DA MP wants to attend ANC NEC meeting in his 'private capacity'
The DA says it has an interest in attending the ANC's next national executive committee (NEC) meeting — at least according to its shadow minister of finance, Geordin Hill-Lewis.
The ANC NEC is the party's highest decision-making body between conferences.
This comes after National Treasury director-general Dondo Mogajane apparently attended an NEC meeting in January this year, a move the DA said was unacceptable. When the DA probed why this had been the case in a parliamentary question, finance minister Tito Mboweni confirmed Mogajane's attendance and argued that the DG attended the meeting in his “private capacity”.
Hill-Lewis, however, was adamant that this was not accurate.
“The minister has resorted to this formulation because, I believe, he knows that it is not appropriate for senior civil servants, who are subject to the Public Service Act, to attend the NEC meeting of the ANC.
“If senior state officials can attend these meetings in their 'private capacity', then presumably the meetings are open to others in their 'private capacities', too. In that regard, I would be delighted to attend the next NEC meeting in my private capacity, to make some remarks on the topic of 'economic policy'," said Hill-Lewis.
He has since written to the acting secretary-general of the ANC, Jessie Duarte, to ask for the ANC’s protocol on private citizens attending the party’s NEC meetings.
ANC spokesperson Pule Mabe could not be reached for comment.
“I do not for one minute believe that the DG attended as a private citizen. He would not be invited or allowed to attend did he not hold the position in government that he does. I look forward to hearing back from the ANC about this. Since I too would be attending in my 'private capacity', I presume they will have no objection to me attending the next meeting,” said Hill-Lewis.
He added that he would be submitting a separate application under the Promotion of Access to Information Act, to obtain minutes, notes or recordings of any detail Mogajane may have said at the meeting. Hill-Lewis said this was a matter of public interest.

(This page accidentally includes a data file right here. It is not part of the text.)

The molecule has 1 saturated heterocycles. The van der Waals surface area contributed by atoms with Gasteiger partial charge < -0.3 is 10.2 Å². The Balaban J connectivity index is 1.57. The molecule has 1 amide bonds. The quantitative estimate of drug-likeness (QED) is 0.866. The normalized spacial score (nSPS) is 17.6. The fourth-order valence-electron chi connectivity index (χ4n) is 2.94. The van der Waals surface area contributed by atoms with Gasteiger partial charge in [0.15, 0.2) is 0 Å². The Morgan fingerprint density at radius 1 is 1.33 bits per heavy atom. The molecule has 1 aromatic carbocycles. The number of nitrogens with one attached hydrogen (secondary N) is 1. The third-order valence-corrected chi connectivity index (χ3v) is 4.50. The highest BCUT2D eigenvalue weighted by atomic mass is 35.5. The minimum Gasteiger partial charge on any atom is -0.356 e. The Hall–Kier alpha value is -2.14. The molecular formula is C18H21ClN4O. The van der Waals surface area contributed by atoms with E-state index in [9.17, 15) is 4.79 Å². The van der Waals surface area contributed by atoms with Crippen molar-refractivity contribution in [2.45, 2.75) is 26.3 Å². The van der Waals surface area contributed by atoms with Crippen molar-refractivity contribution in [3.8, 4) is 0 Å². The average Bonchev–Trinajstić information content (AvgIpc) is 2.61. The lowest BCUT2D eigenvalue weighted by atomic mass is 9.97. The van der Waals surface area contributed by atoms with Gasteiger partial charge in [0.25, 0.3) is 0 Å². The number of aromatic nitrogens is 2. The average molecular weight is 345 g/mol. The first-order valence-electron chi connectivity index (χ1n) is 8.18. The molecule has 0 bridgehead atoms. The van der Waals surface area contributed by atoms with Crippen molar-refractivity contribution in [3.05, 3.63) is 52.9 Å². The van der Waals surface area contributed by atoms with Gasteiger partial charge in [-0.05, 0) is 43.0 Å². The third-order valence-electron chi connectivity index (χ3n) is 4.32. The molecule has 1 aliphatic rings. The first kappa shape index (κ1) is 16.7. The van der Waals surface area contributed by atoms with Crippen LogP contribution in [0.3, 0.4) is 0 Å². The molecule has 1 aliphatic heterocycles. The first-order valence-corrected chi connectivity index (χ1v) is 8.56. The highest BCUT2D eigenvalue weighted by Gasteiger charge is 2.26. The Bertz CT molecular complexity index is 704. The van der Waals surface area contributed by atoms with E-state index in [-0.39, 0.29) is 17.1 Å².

The DA has vehemently rejected the party's cadre deployment policy. It laid a charge with the public service commission seeking to get the cadre deployment records, an attempt which failed. The party has since taken the matter to the South Gauteng High Court
In its court papers, the party asked the court to compel the ANC to hand over complete records of all deliberations and decisions taken by the ANC cadre deployment committee since January 1 2013 when current president Cyril Ramaphosa became its chairperson.
However, Ramaphosa has publicly defended the policy even at the state capture commission.
“It should be noted that the deployment of cadres to strategic positions is not unique to the ANC. It is practised in various forms and through various mechanisms — even if not always acknowledged as such — by other political parties in SA and in other countries.
“In our view, cadre deployment has acquired such prominence in part because of the perspective that there should be no political interference in the selection of people who work in the public sector. However, international practice suggests a more nuanced approach to this matter,” Ramaphosa said.
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